Barrett Brown, the occasional face of the leaderless hacker group Anonymous, is now under federal indictment for threatening and conspiring against an FBI agent.
Brown was indicted on three accounts: Internet threats, conspiracy to make publicly available restricted personal information of an employee of the United States and retaliation against a federal law enforcement officer.
The indictment, signed Oct. 1 and filed Oct. 3 in the U.S. District Court for the Northern Division of Texas, named the threats made by Brown against an FBI agent and his family — threats he had made in response to a raid on Brown’s residence six months prior. The agent’s name was redacted in the indictment.
After the FBI unmasked an influential member of the Anonymous spin-off group, LulzSec, as an FBI informant, Brown alleged on Twitter in March that FBI agents came to his home and confiscated computers that he owned.
Brown then threatened via his Twitter and YouTube accounts to publicize private information about the agent and his family, as well as retaliate with physical violence.
Still rattled by the March raid, the social media posts not only documented Brown’s threats, but also his public breakdown, due to in part to his weaning himself off of Suboxone, a prescription drug used to treat opiate dependence. Brown’s battle with drug addiction is a well-known part of his public persona.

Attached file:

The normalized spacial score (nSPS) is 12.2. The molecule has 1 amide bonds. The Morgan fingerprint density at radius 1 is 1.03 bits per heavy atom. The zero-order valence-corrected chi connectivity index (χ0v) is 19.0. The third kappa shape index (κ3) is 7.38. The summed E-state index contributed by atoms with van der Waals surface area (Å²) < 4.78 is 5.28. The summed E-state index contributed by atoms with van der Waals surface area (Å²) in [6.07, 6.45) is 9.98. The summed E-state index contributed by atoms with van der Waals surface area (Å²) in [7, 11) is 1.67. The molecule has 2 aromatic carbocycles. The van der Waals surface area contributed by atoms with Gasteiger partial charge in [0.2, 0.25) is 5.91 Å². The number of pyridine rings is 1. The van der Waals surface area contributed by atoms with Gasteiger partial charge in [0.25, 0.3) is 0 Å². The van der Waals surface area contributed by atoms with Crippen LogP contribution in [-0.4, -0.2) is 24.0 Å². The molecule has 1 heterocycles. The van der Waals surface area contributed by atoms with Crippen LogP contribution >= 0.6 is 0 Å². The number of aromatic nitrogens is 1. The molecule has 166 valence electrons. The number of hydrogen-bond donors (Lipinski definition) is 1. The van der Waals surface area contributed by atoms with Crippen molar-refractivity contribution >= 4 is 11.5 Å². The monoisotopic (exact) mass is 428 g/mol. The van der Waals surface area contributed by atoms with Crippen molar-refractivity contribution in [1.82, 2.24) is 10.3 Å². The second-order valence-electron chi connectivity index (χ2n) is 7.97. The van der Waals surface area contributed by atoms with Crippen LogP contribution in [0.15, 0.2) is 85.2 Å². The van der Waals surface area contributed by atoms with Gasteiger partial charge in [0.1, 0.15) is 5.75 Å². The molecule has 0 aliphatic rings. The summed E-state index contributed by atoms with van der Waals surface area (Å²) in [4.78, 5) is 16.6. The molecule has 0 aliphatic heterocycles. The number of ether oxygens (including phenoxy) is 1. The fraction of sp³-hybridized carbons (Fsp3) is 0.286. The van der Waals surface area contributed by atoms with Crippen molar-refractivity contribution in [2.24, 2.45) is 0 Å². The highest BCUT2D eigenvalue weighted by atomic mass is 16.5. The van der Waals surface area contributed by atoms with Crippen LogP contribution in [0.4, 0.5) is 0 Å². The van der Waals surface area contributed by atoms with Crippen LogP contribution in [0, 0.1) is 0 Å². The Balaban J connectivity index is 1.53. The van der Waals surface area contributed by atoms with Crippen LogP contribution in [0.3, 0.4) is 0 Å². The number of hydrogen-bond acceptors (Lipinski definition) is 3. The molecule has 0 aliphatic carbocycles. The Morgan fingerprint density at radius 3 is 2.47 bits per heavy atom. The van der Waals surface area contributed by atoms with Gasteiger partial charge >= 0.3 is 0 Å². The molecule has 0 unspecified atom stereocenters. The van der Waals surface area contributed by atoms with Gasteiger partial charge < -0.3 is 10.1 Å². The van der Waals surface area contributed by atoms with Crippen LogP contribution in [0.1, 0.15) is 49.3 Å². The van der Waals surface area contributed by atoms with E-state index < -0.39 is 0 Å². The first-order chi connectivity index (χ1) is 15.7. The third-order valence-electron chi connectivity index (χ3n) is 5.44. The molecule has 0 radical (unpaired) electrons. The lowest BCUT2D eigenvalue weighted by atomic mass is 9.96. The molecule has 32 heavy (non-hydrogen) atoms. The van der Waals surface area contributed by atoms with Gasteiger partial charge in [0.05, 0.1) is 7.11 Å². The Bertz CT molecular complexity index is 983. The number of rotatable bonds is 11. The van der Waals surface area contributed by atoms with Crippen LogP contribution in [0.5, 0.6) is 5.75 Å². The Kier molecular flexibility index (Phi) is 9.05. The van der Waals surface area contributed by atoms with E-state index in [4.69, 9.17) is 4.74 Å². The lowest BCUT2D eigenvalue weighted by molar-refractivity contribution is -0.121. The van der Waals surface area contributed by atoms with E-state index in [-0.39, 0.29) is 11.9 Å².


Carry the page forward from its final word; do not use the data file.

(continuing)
His mother, caught in the crossfire, was being threatened with obstruction of justice by the Justice Department, Brown told The Daily Caller prior to his arrest.
Heightened by the drug withdrawal, he said in videos posted online that the danger he perceived his mother to be in was also a motivation for his planned retaliation against law enforcement.
Brown threatened to reveal information about Attorney General Eric Holder and his staff as part of his retaliatory efforts.
Brown, arrested in an FBI raid in mid-September during an online video chat, could face up to 20 years in federal prison if convicted on all three accounts. Video of his arrest was posted online shortly after the arrest.
Details of his whereabouts post-arrest had been clouded in obscurity for weeks. Brown’s critics even suspected the arrest may have been staged, since the arrest took place off screen. The audio of the struggle, however, could be heard in the background of the video.
Brown first alluded to his location in a letter posted to Pastebin.com several days after his arrest. He detailed his physical condition and treatment while in captivity, as well as regrets over how he has publicly handled himself and his operations.
Brown’s girlfriend confirmed on Twitter that the letter was real and that it had been delivered by a close friend. His supporters also built a website to raise funds for his legal defense fund.
Brown, an activist and a journalist, does not hack, but his work with Anonymous goes back to the hacker group providing cybersupport to rebel groups during the Arab Spring. Recently he has denied ever being officially part of Anonymous, although news reports often refer to him as one of the group’s “spokesman.”
Having publicly advocated for the overthrow of the U.S. government, a principle he considered resonant with the founding of America, Brown founded Project PM — a network of bloggers and activists — to collect and expose information about the U.S. intelligence community, and its various connections to federal contractors and PR firms.
His critics have viewed him with ire, stating that he has used his association with Anonymous to gain fame and notoriety.